Emerging research suggests biological measurements may be used to help understand brain abnormalities found in schizophrenia and other disorders.
The biomarkers, known as endophenotypes, could ultimately help clinicians diagnose and treat the complex mental disorder.
“A major problem in psychiatry is that there are currently no laboratory tests that aid in diagnosis, guide treatment decisions or help predict treatment response or outcomes,” said Gregory A. Light, PhD.
“Diagnoses are currently based on a clinician’s ability to make inferences about patients’ inner experiences.”
Experts agree that diagnosing and treating schizophrenia is a particularly troubling challenge.
The disorder, which affects about one percent of the U.S. population or roughly three million people, is characterized by a breakdown of normal thought processes and erratic, sometimes dangerous or harmful, behaviors.
“Schizophrenia is among the most severe and disabling conditions across all categories of medicine,” said Light, who also directs the Mental Illness, Research, Education and Clinical Center at the San Diego VA Healthcare System.
The precise cause or causes of schizophrenia are not known, though there is a clear genetic component, with the disorder more common in some families.
Clinicians typically diagnose schizophrenia based upon inferences drawn from the patient’s inner experiences, that is, their ability to describe what’s happening inside their minds.
“But even the best clinicians struggle with diagnostic complexities based on sometimes fuzzy clinical phenomenology,” said Light.
The clinical challenge is compounded by the fact that “many schizophrenia patients have cognitive and functional impairments,” said Light. They may not be able to reasonably explain how or what they think.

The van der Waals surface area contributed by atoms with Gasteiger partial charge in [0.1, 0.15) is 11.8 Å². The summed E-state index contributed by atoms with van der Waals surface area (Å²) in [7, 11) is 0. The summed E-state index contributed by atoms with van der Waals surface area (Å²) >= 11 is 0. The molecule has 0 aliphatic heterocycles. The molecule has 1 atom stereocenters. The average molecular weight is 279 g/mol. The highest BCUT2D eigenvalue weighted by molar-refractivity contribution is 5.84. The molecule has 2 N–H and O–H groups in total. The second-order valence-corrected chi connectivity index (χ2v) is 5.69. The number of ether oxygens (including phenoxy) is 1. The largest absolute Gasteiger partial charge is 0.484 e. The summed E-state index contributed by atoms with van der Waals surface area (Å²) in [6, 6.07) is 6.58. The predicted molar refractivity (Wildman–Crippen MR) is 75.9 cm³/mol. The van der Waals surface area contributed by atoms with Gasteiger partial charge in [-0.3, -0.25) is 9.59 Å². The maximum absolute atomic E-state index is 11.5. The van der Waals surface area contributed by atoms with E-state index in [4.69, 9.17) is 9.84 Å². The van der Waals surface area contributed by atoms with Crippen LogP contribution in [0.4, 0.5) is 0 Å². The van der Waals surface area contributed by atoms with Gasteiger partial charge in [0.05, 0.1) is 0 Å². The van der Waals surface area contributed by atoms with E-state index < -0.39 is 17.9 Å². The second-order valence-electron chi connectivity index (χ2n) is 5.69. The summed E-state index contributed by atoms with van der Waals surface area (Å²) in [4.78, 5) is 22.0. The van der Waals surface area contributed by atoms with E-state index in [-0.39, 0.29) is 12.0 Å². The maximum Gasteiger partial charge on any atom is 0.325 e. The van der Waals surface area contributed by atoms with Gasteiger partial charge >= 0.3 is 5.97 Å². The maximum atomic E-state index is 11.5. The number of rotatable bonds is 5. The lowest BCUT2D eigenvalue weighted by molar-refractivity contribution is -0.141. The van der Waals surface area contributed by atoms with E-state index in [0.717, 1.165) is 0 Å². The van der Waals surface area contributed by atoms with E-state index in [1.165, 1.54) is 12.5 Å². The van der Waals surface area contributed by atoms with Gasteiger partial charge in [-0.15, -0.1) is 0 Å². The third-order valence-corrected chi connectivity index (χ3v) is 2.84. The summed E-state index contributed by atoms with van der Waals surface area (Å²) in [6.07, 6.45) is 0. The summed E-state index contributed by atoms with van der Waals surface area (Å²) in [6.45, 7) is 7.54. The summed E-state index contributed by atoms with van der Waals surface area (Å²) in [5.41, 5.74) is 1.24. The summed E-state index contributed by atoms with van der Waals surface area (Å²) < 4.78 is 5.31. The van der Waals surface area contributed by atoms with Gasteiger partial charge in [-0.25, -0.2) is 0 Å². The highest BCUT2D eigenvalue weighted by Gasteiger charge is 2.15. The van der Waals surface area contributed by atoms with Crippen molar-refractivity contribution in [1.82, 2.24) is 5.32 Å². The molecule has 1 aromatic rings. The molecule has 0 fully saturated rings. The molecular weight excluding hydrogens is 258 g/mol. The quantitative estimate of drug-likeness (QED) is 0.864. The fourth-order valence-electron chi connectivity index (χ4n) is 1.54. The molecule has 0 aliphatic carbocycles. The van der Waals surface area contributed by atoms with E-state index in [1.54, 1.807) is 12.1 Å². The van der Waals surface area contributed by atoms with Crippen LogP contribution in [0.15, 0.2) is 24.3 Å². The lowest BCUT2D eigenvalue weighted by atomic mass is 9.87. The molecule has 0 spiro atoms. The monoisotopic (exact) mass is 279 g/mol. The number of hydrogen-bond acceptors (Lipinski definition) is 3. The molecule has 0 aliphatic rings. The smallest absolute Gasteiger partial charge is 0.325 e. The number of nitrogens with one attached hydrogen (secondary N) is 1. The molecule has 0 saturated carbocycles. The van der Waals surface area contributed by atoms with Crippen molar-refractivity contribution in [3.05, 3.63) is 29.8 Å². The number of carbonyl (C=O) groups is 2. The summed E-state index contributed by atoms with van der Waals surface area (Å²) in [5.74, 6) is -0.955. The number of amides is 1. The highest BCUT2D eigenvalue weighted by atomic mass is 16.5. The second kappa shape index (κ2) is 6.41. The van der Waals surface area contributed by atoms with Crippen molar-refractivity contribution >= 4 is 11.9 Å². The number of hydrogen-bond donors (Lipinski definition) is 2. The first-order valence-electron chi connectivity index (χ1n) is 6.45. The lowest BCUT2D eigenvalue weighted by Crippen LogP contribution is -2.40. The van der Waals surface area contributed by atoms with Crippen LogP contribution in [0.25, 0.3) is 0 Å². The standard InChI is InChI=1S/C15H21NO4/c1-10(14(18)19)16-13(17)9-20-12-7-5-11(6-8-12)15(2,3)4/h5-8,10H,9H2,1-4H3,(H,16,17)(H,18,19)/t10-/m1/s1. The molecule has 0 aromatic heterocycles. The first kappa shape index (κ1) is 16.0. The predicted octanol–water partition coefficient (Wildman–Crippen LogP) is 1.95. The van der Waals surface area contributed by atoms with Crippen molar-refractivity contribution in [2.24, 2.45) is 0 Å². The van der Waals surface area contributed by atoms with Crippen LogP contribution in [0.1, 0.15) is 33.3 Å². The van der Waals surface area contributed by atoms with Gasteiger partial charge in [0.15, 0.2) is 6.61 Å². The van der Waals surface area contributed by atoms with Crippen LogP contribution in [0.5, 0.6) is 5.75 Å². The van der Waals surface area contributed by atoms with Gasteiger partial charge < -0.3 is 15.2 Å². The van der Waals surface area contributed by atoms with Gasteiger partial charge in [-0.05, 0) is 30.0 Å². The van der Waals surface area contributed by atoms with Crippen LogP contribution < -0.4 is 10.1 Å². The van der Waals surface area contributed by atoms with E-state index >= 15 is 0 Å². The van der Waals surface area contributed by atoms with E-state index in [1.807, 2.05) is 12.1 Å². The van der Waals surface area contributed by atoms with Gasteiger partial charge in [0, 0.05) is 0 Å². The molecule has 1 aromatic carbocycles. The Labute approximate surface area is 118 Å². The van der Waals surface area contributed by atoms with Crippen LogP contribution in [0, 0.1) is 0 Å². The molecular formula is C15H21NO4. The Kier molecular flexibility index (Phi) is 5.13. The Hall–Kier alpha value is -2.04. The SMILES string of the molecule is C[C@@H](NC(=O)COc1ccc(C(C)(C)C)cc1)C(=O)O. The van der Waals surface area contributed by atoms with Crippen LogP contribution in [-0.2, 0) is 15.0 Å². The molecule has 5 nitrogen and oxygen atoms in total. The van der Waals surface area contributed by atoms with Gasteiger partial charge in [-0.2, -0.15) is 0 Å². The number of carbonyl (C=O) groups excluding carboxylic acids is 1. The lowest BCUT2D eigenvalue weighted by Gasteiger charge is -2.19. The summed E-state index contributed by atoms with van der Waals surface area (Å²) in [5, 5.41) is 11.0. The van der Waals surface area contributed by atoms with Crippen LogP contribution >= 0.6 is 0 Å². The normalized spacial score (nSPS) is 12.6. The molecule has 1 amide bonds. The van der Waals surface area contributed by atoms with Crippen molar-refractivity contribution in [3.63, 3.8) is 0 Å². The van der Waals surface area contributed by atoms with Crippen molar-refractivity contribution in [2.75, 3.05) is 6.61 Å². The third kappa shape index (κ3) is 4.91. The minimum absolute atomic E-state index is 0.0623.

In the study, Light and colleagues assessed if a battery of neurophysiological and neurocognitive biomarkers could provide clinicians with reliable, accurate, long-term indicators of brain dysfunction, even when overt symptoms of the disorder were not apparent.
These markers ranged from tests of attention and memory to physiological assessments of basic perceptual processes using scalp sensors to measure brain responses to simple sounds.
In the investigation researchers measured the biomarkers in 550 schizophrenia patients, and then re-tested 200 of the patients one year later.
They discovered most of the markers were significantly abnormal in schizophrenia patients, were relatively stable between the assessments and were not affected by modest fluctuations in clinical status of the patient.
Researchers say this is a positive beginning to determining functional biomarkers.
Additional studies are necessary to determine whether:
“We believe this paper is an important step towards validating laboratory-based biomarkers for use in future genomic and clinical treatment studies of schizophrenia,” Light said.